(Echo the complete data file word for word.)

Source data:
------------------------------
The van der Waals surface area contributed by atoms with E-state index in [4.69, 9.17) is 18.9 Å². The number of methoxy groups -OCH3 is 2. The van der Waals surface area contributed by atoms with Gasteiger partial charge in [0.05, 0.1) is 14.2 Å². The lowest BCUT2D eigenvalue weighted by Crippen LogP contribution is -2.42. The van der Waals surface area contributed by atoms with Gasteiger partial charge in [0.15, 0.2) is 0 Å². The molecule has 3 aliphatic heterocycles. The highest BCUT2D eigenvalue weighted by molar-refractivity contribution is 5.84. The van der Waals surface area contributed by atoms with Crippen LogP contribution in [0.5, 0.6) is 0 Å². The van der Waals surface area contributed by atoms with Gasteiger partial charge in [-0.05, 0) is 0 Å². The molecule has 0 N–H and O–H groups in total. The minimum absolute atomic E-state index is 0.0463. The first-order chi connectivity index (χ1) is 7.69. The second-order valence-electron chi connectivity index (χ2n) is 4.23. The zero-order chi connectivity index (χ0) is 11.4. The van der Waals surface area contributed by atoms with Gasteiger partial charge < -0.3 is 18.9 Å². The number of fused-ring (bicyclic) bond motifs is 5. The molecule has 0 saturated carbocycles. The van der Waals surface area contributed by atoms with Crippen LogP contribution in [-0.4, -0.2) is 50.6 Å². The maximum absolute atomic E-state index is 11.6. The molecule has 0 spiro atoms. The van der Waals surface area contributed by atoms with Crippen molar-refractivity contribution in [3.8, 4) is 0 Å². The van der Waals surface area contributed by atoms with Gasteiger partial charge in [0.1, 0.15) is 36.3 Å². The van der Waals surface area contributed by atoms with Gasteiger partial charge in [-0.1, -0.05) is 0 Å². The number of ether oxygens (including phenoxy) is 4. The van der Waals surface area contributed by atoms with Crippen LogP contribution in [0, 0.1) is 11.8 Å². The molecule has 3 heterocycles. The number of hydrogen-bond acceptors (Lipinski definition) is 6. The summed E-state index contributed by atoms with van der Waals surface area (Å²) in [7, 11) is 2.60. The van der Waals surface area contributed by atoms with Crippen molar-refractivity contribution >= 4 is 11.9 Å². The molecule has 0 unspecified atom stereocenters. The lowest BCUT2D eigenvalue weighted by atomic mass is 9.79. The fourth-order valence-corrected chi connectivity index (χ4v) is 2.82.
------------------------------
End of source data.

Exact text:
The van der Waals surface area contributed by atoms with E-state index in [4.69, 9.17) is 18.9 Å². The number of methoxy groups -OCH3 is 2. The van der Waals surface area contributed by atoms with Gasteiger partial charge in [0.05, 0.1) is 14.2 Å². The lowest BCUT2D eigenvalue weighted by Crippen LogP contribution is -2.42. The van der Waals surface area contributed by atoms with Gasteiger partial charge in [0.15, 0.2) is 0 Å². The molecule has 3 aliphatic heterocycles. The highest BCUT2D eigenvalue weighted by molar-refractivity contribution is 5.84. The van der Waals surface area contributed by atoms with Crippen LogP contribution in [0.5, 0.6) is 0 Å². The van der Waals surface area contributed by atoms with Gasteiger partial charge in [-0.05, 0) is 0 Å². The molecule has 0 N–H and O–H groups in total. The minimum absolute atomic E-state index is 0.0463. The first-order chi connectivity index (χ1) is 7.69. The second-order valence-electron chi connectivity index (χ2n) is 4.23. The zero-order chi connectivity index (χ0) is 11.4. The van der Waals surface area contributed by atoms with Gasteiger partial charge < -0.3 is 18.9 Å². The number of fused-ring (bicyclic) bond motifs is 5. The molecule has 0 saturated carbocycles. The van der Waals surface area contributed by atoms with Crippen LogP contribution in [-0.4, -0.2) is 50.6 Å². The maximum absolute atomic E-state index is 11.6. The molecule has 0 spiro atoms. The van der Waals surface area contributed by atoms with Crippen molar-refractivity contribution in [3.8, 4) is 0 Å². The van der Waals surface area contributed by atoms with Gasteiger partial charge in [0.1, 0.15) is 36.3 Å². The van der Waals surface area contributed by atoms with Gasteiger partial charge in [-0.1, -0.05) is 0 Å². The number of ether oxygens (including phenoxy) is 4. The van der Waals surface area contributed by atoms with Crippen LogP contribution in [0, 0.1) is 11.8 Å². The molecule has 3 heterocycles. The number of hydrogen-bond acceptors (Lipinski definition) is 6. The summed E-state index contributed by atoms with van der Waals surface area (Å²) in [7, 11) is 2.60. The van der Waals surface area contributed by atoms with Crippen molar-refractivity contribution >= 4 is 11.9 Å². The molecule has 0 unspecified atom stereocenters. The lowest BCUT2D eigenvalue weighted by atomic mass is 9.79. The fourth-order valence-corrected chi connectivity index (χ4v) is 2.82.